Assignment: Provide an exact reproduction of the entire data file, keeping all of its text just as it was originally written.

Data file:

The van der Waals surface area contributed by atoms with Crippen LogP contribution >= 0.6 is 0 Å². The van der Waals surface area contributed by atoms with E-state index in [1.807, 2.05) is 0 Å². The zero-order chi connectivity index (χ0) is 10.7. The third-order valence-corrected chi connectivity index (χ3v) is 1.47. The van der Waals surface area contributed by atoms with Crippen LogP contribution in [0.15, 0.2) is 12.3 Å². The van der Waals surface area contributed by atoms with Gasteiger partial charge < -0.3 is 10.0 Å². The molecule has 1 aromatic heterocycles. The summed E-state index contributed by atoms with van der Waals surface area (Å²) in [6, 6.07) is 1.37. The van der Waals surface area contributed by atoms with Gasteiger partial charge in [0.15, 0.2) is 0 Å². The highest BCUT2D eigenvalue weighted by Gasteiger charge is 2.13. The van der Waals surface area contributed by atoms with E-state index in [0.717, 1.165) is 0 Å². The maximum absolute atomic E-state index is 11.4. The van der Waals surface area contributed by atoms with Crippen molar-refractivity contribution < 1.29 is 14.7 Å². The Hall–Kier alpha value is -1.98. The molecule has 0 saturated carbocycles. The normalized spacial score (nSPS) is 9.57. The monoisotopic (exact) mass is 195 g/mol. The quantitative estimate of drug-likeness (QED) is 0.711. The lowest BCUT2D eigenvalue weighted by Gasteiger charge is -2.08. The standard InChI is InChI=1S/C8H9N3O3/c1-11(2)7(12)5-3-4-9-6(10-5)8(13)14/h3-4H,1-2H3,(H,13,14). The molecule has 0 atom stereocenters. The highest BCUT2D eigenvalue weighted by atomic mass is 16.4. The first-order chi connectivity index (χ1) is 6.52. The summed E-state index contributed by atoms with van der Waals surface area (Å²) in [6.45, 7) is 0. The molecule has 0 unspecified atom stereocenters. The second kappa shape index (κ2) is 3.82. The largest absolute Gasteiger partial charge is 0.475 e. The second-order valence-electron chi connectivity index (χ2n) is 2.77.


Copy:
The van der Waals surface area contributed by atoms with Crippen LogP contribution >= 0.6 is 0 Å². The van der Waals surface area contributed by atoms with E-state index in [1.807, 2.05) is 0 Å². The zero-order chi connectivity index (χ0) is 10.7. The third-order valence-corrected chi connectivity index (χ3v) is 1.47. The van der Waals surface area contributed by atoms with Crippen LogP contribution in [0.15, 0.2) is 12.3 Å². The van der Waals surface area contributed by atoms with Gasteiger partial charge < -0.3 is 10.0 Å². The molecule has 1 aromatic heterocycles. The summed E-state index contributed by atoms with van der Waals surface area (Å²) in [6, 6.07) is 1.37. The van der Waals surface area contributed by atoms with Gasteiger partial charge in [0.15, 0.2) is 0 Å². The highest BCUT2D eigenvalue weighted by Gasteiger charge is 2.13. The van der Waals surface area contributed by atoms with E-state index in [0.717, 1.165) is 0 Å². The maximum absolute atomic E-state index is 11.4. The van der Waals surface area contributed by atoms with Crippen molar-refractivity contribution < 1.29 is 14.7 Å². The Hall–Kier alpha value is -1.98. The molecule has 0 saturated carbocycles. The normalized spacial score (nSPS) is 9.57. The monoisotopic (exact) mass is 195 g/mol. The quantitative estimate of drug-likeness (QED) is 0.711. The lowest BCUT2D eigenvalue weighted by Gasteiger charge is -2.08. The standard InChI is InChI=1S/C8H9N3O3/c1-11(2)7(12)5-3-4-9-6(10-5)8(13)14/h3-4H,1-2H3,(H,13,14). The molecule has 0 atom stereocenters. The highest BCUT2D eigenvalue weighted by atomic mass is 16.4. The first-order chi connectivity index (χ1) is 6.52. The summed E-state index contributed by atoms with van der Waals surface area (Å²) in [6.45, 7) is 0. The molecule has 0 unspecified atom stereocenters. The second kappa shape index (κ2) is 3.82. The largest absolute Gasteiger partial charge is 0.475 e. The second-order valence-electron chi connectivity index (χ2n) is 2.77.